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Soil Compaction Could Cause Major Losses in 2010

Soil Compaction Could Cause Major Losses in 2010

Yields could be 50% of normal next year in compacted areas and 5-6% less than normal for five years.

The soil compaction caused by combines, grain carts and trucks last fall could significantly reduce yields for several years in the future, warns Ron Gelderman, SDSU Extension soils specialists.

In one Minnesota study, yield loss from subsoil compaction was as much as 50% the year following a pass with equipment that has a 20 ton-per-axle weight. In the study, crop yields were reduced for 12 years. In another Minnesota trail, yields averaged 5-6% less for 5 years after only a single pass of a 20-ton axle load.

There are several solutions to the problem.

One is to fill in the ruts to lessen the impact of poor seed-to-soil contact and resulting poor stands.

However, filling ruts will not alleviate subsoil compaction deeper than 6-8 inches.

Deep ripping is an option. However, results have been inconsistent. Gelderman recommends waiting until next fall when soils may be dryer to do deep ripping.

"With dry soils, the ripper tends to fracture soils and may alleviate compaction, whereas with moist soils, the implement will only form a deep groove and can make the situation much worse."

Some research work has indicated tillage needs to be done 50% lower than the compaction zone, but that other studies indicate that tillage 2-3 inches below the zone will help.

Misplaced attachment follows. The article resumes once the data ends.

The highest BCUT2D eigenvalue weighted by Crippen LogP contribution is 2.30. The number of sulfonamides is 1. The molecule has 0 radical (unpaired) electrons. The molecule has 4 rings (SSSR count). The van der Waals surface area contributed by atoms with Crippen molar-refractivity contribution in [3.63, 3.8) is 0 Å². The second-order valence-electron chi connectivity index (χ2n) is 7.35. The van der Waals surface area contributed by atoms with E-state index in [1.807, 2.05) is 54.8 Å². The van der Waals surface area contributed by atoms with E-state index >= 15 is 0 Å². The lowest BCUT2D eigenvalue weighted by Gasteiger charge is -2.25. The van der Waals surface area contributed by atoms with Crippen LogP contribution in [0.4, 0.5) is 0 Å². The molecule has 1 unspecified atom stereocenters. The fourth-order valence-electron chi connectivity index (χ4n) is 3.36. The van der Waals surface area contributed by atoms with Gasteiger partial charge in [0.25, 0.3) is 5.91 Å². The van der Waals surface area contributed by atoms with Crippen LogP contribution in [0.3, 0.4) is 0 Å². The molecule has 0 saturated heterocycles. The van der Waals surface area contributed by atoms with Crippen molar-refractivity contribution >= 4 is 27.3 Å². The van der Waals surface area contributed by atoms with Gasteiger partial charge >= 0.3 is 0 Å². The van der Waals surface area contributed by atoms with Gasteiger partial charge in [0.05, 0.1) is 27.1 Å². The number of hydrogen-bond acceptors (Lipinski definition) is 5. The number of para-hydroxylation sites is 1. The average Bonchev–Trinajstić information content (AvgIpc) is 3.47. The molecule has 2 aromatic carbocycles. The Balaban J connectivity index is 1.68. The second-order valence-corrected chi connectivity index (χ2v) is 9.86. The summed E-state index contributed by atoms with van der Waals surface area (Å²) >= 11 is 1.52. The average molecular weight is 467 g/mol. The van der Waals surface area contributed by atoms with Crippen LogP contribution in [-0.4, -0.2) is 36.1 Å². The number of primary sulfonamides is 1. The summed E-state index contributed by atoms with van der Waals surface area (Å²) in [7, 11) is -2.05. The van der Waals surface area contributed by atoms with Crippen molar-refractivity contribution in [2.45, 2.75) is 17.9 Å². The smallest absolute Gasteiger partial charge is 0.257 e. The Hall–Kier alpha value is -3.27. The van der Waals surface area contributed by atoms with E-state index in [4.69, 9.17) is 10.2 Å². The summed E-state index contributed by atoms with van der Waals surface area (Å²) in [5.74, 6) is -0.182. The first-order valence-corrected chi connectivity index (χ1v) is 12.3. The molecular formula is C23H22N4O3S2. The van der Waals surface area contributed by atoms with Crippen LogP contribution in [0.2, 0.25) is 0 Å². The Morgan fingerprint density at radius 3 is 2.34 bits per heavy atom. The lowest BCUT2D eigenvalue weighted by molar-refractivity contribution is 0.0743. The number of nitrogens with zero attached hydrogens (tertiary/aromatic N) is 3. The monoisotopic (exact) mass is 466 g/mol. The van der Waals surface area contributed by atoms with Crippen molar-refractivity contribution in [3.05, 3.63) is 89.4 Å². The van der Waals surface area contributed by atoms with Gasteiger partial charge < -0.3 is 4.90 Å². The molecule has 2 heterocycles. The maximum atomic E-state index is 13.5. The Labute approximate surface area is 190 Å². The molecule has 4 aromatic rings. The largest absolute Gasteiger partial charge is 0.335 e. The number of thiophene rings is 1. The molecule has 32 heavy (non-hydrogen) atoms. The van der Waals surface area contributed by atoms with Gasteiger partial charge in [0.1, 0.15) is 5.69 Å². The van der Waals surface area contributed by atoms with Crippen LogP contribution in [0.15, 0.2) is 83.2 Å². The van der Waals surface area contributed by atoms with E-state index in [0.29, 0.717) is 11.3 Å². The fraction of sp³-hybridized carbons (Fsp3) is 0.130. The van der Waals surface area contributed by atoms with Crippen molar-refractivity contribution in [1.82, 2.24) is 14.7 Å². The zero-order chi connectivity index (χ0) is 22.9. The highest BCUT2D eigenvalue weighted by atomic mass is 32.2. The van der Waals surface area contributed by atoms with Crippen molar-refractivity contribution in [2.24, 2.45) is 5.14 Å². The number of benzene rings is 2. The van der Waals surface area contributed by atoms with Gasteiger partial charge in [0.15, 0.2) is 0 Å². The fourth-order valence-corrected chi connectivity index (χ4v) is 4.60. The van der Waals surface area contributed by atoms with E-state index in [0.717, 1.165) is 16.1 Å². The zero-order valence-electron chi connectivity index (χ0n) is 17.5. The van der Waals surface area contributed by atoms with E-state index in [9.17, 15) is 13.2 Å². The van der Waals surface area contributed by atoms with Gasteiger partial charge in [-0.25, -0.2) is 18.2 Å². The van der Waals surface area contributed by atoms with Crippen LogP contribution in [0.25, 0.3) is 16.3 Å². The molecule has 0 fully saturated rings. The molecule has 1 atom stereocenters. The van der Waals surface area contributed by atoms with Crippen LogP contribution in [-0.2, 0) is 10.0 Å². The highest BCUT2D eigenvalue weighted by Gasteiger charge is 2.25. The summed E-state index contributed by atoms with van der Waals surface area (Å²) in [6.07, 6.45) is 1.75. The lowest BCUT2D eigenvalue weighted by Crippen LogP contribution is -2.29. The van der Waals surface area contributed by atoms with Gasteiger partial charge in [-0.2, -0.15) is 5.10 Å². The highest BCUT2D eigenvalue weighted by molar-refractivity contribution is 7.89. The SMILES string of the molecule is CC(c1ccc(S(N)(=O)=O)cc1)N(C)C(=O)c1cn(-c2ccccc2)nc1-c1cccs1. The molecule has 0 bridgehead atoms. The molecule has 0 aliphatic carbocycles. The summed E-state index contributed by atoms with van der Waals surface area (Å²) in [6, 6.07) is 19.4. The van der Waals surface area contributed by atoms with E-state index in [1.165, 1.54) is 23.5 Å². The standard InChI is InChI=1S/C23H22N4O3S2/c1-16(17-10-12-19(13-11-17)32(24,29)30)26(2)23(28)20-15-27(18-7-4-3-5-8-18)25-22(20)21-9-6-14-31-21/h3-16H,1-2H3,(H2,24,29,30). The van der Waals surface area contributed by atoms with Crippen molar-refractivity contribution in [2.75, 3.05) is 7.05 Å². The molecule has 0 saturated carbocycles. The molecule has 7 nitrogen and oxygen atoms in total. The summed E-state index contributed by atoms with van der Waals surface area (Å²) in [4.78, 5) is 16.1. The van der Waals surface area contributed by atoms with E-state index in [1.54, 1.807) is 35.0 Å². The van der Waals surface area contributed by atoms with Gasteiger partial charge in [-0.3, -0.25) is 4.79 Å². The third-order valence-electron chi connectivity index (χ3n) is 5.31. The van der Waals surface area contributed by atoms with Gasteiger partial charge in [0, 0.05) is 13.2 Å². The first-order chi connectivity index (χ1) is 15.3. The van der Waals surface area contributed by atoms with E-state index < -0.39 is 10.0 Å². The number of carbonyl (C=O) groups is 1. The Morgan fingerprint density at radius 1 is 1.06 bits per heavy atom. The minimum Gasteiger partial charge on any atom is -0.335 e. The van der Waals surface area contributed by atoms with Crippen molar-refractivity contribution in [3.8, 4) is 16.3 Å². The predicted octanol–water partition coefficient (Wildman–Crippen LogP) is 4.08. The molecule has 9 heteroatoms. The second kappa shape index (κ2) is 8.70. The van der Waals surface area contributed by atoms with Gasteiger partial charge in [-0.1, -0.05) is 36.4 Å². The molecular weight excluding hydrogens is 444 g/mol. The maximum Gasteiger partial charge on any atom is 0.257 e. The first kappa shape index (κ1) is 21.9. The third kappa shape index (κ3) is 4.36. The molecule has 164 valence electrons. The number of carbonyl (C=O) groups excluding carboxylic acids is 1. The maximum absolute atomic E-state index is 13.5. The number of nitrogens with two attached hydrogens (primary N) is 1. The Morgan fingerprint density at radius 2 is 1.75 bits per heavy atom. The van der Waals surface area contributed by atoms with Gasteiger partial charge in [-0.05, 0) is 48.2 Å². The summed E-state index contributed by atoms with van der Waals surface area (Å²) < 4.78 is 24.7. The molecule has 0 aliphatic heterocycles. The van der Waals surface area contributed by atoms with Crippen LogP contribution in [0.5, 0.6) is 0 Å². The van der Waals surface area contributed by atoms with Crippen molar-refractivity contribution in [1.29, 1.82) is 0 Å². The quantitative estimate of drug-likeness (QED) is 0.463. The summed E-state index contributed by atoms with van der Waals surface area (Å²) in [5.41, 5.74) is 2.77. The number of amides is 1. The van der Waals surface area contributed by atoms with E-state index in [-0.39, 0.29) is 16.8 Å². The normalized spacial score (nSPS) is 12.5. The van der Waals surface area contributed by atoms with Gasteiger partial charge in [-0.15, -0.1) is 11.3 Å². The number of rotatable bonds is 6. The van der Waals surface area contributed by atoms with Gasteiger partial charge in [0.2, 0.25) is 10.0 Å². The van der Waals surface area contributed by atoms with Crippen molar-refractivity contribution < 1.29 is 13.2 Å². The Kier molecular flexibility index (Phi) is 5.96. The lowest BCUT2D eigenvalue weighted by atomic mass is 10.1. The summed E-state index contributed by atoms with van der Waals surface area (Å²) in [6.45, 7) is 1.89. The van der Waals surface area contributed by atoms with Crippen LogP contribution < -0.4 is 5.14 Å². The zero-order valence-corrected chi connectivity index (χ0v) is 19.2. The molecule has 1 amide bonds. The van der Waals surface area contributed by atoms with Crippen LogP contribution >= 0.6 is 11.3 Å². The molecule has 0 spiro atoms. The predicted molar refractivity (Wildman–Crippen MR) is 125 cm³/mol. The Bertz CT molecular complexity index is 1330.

"In any case, ripping 18-20 inches deep will probably not reduce subsoil compaction below 15 inches," Gelderman says.

You may have to accept the yield reduction and let nature take its course.

"Mother Nature can slowly alleviate the problem with freeze-thaw and wet-dry cycles," Gelderman says.

One of the best ways to limit the problem to avoid working or harvesting when soils are too wet.

"This is easier said than done, but if producers are facing wet conditions, they can limit axle weights and use recommended tire pressures to reduce compaction," Gelderman says. "Limiting harvest traffic to less than 20-30% of the field by designating traffic lanes also will help, and restricting heavy grain carts to headlands or lanes will help manage compaction."

In addition, unloading combines or grain carts when only half-full will reduce compaction under wet soil conditions and establishing controlled-traffic rows will permit good root growth while allowing field operations to continue.

Consider planting cover crops with deep, primary rooting systems, such as oil seed radishes, turnips, or sugar beets.  

"These crops can work very well following short-season crops such as small grains and pulse crops where there is enough remaining growing season for roots to develop."

You might want to consider no-till, Gelderman says, because no-till fields are more resistant to soil compaction.

"Surface soils in no-till fields tend to be firmer with more soil strength and therefore they resist some compaction. No-till fields also tend to have well-developed soil structure containing macropores from old root channels and earthworm activity that will drain excess water."

For more information about addressing soil compaction issues, call Gelderman at 605-655-4770, e-mail him at, or refer to the recent Minnesota Extension publication available at this link:

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